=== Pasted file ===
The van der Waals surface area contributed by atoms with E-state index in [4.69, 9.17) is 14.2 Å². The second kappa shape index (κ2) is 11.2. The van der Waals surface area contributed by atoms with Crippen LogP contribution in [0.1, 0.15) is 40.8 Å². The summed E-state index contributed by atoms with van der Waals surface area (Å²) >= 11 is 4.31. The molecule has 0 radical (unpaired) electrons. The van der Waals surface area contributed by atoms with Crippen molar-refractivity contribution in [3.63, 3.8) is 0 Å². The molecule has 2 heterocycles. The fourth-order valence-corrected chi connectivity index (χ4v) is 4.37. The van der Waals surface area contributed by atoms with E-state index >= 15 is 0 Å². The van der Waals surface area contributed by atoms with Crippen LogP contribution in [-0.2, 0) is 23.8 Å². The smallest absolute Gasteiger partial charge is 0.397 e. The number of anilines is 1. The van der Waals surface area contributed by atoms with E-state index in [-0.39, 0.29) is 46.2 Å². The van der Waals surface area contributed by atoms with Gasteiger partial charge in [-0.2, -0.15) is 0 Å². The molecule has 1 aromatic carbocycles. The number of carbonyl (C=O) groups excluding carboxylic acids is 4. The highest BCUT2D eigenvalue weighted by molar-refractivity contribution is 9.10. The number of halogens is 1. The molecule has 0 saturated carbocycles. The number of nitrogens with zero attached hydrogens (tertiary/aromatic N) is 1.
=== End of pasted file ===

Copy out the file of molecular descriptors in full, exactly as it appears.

The van der Waals surface area contributed by atoms with E-state index in [4.69, 9.17) is 14.2 Å². The second kappa shape index (κ2) is 11.2. The van der Waals surface area contributed by atoms with Crippen LogP contribution in [0.1, 0.15) is 40.8 Å². The summed E-state index contributed by atoms with van der Waals surface area (Å²) >= 11 is 4.31. The molecule has 0 radical (unpaired) electrons. The van der Waals surface area contributed by atoms with Crippen molar-refractivity contribution in [3.63, 3.8) is 0 Å². The molecule has 2 heterocycles. The fourth-order valence-corrected chi connectivity index (χ4v) is 4.37. The van der Waals surface area contributed by atoms with E-state index >= 15 is 0 Å². The van der Waals surface area contributed by atoms with Crippen LogP contribution in [-0.2, 0) is 23.8 Å². The smallest absolute Gasteiger partial charge is 0.397 e. The number of anilines is 1. The van der Waals surface area contributed by atoms with E-state index in [-0.39, 0.29) is 46.2 Å². The van der Waals surface area contributed by atoms with Gasteiger partial charge in [-0.2, -0.15) is 0 Å². The molecule has 1 aromatic carbocycles. The number of carbonyl (C=O) groups excluding carboxylic acids is 4. The highest BCUT2D eigenvalue weighted by molar-refractivity contribution is 9.10. The number of halogens is 1. The molecule has 0 saturated carbocycles. The number of nitrogens with zero attached hydrogens (tertiary/aromatic N) is 1.